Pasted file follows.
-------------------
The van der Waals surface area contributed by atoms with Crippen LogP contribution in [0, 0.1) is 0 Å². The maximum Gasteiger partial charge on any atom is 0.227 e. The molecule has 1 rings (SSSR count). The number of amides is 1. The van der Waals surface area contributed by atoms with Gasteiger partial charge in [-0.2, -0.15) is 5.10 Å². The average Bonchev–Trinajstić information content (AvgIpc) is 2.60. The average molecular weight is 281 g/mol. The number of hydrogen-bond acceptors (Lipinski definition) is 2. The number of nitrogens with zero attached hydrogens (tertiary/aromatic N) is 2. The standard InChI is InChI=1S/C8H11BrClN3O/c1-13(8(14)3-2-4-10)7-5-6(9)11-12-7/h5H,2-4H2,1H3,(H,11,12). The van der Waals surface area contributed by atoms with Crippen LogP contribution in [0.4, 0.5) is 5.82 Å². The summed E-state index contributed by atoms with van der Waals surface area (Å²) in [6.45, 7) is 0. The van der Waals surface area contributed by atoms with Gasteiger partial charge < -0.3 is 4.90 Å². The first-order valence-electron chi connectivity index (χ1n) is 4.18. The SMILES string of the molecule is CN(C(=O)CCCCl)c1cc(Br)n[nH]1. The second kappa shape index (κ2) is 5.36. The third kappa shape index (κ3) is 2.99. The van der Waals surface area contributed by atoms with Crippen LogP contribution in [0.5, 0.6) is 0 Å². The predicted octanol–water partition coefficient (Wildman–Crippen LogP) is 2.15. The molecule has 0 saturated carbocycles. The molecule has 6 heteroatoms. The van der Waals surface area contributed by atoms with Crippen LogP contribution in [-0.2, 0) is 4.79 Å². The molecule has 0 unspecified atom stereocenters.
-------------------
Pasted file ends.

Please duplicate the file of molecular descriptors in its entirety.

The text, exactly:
The van der Waals surface area contributed by atoms with Crippen LogP contribution in [0, 0.1) is 0 Å². The maximum Gasteiger partial charge on any atom is 0.227 e. The molecule has 1 rings (SSSR count). The number of amides is 1. The van der Waals surface area contributed by atoms with Gasteiger partial charge in [-0.2, -0.15) is 5.10 Å². The average Bonchev–Trinajstić information content (AvgIpc) is 2.60. The average molecular weight is 281 g/mol. The number of hydrogen-bond acceptors (Lipinski definition) is 2. The number of nitrogens with zero attached hydrogens (tertiary/aromatic N) is 2. The standard InChI is InChI=1S/C8H11BrClN3O/c1-13(8(14)3-2-4-10)7-5-6(9)11-12-7/h5H,2-4H2,1H3,(H,11,12). The van der Waals surface area contributed by atoms with Crippen LogP contribution in [0.4, 0.5) is 5.82 Å². The summed E-state index contributed by atoms with van der Waals surface area (Å²) in [6.45, 7) is 0. The van der Waals surface area contributed by atoms with Gasteiger partial charge < -0.3 is 4.90 Å². The first-order valence-electron chi connectivity index (χ1n) is 4.18. The SMILES string of the molecule is CN(C(=O)CCCCl)c1cc(Br)n[nH]1. The second kappa shape index (κ2) is 5.36. The third kappa shape index (κ3) is 2.99. The van der Waals surface area contributed by atoms with Crippen LogP contribution in [0.5, 0.6) is 0 Å². The predicted octanol–water partition coefficient (Wildman–Crippen LogP) is 2.15. The molecule has 0 saturated carbocycles. The molecule has 6 heteroatoms. The van der Waals surface area contributed by atoms with Crippen LogP contribution in [-0.2, 0) is 4.79 Å². The molecule has 0 unspecified atom stereocenters.